Design of Building Integrated Photovoltaic Product for Long Run Metal Roofing
McGuinness, B. J. (2011). Design of Building Integrated Photovoltaic Product for Long Run Metal Roofing (Thesis, Master of Engineering (ME)). University of Waikato, Hamilton, New Zealand. Retrieved from http://hdl.handle.net/10289/8752
Permanent Research Commons link: https://hdl.handle.net/10289/8752
In this study an innovative concept for a building integrated photovoltaic (BIPV) product was generated and verified at the University of Waikato in partnership with Dimond Roofing. The concept is based on a new principle which consists of laminating solar cells directly to a COLORSTEEL substrate, with a thin polymer cover, and folding this post-lamination into a profile which is capable of mating with standard long run metal roofing profiles. There were two major unknowns associated with the new concept which needed to be verified. Firstly, the suitability of laminating directly onto COLORSTEEL was in question as this material has not been used for this purpose before. More importantly, it was unsure whether the laminate would withstand the folding process without causing damage to the cells or other laminate materials. The issue of laminating to COLORSTEEL was addressed experimentally by producing small scale COLORSTEEL-EVA laminates. T peel tests were performed on samples from two different laminates - one which consisted of COLORSTEEL which had not undergone any kind of surface treatment, and another which was subjected to flame treatment to increase its surface energy. The flame treated sample exhibited a 7 fold increase in adhesion strength over the untreated sample, with average adhesion values of 56 N/cm, which is comparable to proven materials currently used in commercial quality photovoltaic modules. Untreated COLORSTEEL is not suitable for PV laminates. Further optimization of the treatment and lamination processes is likely to produce laminates with even greater adhesion strengths. Subsequently, it was necessary to fabricate equipment to replicate the commercial lamination process in order to produce laminates of high quality. These laminates were then folded on a hand brake to determine the feasibility of forming them into shapes capable of mating with existing metal roofing profiles. Folds were able to be started very close to the edge of the cell, even as close as 1 mm, without affecting the performance of the laminate, or causing any damage to the cell or laminate materials. This study was successful in designing an innovative BIPV product with huge potential to succeed in today’s market. It was shown that the product is worth further investigation, therefore it is recommended that larger scale prototypes are produced and subjected to a range of testing.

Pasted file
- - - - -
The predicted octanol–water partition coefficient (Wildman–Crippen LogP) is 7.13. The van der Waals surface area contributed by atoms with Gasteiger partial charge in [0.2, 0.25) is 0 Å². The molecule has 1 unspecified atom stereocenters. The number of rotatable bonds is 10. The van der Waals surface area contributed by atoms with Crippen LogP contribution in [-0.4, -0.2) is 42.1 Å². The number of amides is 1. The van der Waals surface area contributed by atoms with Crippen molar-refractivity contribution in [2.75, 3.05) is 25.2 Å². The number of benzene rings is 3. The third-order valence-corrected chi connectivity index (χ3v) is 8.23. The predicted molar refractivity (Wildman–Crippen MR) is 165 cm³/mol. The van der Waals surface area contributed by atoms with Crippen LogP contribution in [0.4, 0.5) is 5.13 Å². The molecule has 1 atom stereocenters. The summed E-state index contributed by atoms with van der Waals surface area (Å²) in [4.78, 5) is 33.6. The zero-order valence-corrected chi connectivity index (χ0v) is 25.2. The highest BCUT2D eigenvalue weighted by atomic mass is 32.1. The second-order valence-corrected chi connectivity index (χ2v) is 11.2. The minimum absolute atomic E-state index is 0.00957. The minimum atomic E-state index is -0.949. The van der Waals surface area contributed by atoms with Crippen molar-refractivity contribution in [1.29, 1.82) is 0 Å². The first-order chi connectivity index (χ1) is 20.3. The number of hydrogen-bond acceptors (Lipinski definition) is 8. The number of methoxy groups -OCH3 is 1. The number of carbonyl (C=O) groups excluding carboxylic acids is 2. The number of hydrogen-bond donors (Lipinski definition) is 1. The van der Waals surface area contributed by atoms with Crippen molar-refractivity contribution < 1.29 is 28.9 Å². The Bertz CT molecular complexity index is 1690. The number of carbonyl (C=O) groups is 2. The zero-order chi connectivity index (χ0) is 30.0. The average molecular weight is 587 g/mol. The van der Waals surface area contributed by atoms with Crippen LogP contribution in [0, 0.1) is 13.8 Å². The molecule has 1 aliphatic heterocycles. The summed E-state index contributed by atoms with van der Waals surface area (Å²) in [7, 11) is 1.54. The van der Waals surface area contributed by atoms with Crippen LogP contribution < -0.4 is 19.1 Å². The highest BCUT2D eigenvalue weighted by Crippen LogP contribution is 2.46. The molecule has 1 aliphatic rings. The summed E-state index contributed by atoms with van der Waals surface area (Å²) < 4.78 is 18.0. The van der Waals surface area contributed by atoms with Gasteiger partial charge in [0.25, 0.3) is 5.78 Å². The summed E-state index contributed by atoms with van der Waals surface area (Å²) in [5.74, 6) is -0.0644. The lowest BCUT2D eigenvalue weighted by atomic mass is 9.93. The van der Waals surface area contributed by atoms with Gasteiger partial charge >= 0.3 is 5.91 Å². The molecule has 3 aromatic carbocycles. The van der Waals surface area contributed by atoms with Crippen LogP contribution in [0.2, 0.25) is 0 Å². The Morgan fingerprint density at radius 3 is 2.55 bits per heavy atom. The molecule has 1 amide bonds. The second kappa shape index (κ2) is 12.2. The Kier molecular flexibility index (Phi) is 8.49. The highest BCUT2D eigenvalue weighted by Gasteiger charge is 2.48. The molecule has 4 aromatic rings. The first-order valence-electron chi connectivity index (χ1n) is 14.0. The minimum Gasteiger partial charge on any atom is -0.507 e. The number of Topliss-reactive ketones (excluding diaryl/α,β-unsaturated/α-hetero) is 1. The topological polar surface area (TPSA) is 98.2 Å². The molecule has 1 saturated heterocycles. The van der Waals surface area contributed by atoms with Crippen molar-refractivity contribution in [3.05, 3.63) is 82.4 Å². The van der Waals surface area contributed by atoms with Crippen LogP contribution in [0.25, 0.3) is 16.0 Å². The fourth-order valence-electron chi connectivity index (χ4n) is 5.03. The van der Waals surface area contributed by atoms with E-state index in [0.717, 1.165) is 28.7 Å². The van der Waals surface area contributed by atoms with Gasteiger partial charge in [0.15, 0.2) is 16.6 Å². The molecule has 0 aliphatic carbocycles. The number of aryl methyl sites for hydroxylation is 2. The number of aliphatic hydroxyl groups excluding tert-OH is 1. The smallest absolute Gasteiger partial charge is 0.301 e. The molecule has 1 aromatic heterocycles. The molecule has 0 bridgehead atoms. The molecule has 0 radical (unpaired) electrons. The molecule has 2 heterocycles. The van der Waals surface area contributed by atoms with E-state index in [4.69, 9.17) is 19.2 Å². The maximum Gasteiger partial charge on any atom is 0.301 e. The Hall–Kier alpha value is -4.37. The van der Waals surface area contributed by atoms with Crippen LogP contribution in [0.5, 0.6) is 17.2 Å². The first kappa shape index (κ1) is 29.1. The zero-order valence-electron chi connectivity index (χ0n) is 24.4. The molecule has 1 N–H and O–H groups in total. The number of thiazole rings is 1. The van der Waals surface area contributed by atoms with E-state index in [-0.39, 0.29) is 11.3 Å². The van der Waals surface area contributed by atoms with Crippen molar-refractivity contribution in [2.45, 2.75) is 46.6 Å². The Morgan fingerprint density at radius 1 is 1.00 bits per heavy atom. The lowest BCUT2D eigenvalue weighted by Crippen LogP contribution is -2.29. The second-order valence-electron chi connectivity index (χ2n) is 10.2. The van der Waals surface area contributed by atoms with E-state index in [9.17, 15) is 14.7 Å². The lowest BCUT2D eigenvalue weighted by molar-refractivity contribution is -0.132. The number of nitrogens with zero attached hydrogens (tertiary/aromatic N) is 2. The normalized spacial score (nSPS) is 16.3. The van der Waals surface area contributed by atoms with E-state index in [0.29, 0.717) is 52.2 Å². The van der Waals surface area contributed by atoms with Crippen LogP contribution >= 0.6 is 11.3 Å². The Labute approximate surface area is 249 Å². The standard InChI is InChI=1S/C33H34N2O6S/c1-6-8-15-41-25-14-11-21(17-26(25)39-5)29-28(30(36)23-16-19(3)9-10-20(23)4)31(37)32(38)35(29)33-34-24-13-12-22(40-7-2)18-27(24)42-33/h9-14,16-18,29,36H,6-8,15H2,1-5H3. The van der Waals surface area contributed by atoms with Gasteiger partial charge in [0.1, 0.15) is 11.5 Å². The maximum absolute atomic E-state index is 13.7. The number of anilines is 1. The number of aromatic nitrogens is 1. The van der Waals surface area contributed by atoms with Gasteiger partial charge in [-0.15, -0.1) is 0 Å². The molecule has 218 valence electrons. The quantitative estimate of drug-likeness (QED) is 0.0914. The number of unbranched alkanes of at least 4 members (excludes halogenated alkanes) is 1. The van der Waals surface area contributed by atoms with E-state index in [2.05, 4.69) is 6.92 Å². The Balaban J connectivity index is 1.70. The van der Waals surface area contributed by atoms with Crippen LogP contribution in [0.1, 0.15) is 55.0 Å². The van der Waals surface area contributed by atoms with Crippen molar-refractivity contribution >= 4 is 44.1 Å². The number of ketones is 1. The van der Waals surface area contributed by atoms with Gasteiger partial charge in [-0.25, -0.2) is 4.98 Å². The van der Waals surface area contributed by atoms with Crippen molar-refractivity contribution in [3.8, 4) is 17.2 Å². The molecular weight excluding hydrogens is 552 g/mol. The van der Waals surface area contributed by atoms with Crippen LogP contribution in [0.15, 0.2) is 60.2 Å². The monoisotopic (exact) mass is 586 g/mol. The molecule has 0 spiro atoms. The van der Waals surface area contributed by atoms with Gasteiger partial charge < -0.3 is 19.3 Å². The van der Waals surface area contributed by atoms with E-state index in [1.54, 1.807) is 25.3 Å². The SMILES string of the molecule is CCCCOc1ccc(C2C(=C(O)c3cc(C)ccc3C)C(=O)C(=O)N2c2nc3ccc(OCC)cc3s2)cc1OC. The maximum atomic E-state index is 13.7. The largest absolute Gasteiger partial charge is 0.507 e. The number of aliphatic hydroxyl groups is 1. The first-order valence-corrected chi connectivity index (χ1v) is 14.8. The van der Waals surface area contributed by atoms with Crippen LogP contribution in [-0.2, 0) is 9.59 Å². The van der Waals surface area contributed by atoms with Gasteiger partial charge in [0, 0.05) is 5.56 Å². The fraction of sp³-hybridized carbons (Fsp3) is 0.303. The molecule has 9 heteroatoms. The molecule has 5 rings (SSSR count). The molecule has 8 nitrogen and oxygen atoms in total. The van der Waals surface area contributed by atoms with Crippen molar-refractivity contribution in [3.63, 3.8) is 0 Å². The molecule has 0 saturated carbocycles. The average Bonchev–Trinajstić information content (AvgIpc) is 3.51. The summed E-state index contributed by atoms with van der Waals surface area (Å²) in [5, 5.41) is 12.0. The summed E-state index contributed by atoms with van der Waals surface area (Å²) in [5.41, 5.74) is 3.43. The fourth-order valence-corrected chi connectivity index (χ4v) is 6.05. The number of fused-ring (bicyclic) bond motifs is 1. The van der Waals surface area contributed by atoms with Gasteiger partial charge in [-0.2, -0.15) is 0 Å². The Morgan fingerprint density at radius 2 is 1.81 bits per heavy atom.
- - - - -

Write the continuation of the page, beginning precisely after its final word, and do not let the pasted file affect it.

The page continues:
University of Waikato
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- Masters Degree Theses